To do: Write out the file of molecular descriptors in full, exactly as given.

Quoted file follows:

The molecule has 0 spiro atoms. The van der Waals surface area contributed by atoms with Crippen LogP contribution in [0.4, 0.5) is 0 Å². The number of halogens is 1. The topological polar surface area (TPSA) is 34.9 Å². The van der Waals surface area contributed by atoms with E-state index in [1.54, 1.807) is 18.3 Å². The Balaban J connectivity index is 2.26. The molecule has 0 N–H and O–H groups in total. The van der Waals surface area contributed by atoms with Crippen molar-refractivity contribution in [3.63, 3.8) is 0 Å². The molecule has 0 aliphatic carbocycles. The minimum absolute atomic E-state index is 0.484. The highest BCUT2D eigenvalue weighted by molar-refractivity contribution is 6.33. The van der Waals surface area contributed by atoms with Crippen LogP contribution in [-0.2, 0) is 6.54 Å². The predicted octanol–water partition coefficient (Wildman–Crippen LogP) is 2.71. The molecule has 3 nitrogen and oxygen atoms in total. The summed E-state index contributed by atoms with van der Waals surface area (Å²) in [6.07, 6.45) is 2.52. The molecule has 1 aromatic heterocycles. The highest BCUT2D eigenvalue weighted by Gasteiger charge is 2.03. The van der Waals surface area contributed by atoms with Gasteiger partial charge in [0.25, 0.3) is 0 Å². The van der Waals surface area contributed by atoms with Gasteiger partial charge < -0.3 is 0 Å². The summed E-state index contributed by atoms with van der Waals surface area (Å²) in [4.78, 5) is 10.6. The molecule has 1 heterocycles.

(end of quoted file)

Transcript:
The molecule has 0 spiro atoms. The van der Waals surface area contributed by atoms with Crippen LogP contribution in [0.4, 0.5) is 0 Å². The number of halogens is 1. The topological polar surface area (TPSA) is 34.9 Å². The van der Waals surface area contributed by atoms with E-state index in [1.54, 1.807) is 18.3 Å². The Balaban J connectivity index is 2.26. The molecule has 0 N–H and O–H groups in total. The van der Waals surface area contributed by atoms with Crippen molar-refractivity contribution in [3.63, 3.8) is 0 Å². The molecule has 0 aliphatic carbocycles. The minimum absolute atomic E-state index is 0.484. The highest BCUT2D eigenvalue weighted by molar-refractivity contribution is 6.33. The van der Waals surface area contributed by atoms with Crippen LogP contribution in [-0.2, 0) is 6.54 Å². The predicted octanol–water partition coefficient (Wildman–Crippen LogP) is 2.71. The molecule has 3 nitrogen and oxygen atoms in total. The summed E-state index contributed by atoms with van der Waals surface area (Å²) in [6.07, 6.45) is 2.52. The molecule has 1 aromatic heterocycles. The highest BCUT2D eigenvalue weighted by Gasteiger charge is 2.03. The van der Waals surface area contributed by atoms with Gasteiger partial charge in [0.25, 0.3) is 0 Å². The van der Waals surface area contributed by atoms with Gasteiger partial charge < -0.3 is 0 Å². The summed E-state index contributed by atoms with van der Waals surface area (Å²) in [4.78, 5) is 10.6. The molecule has 1 heterocycles.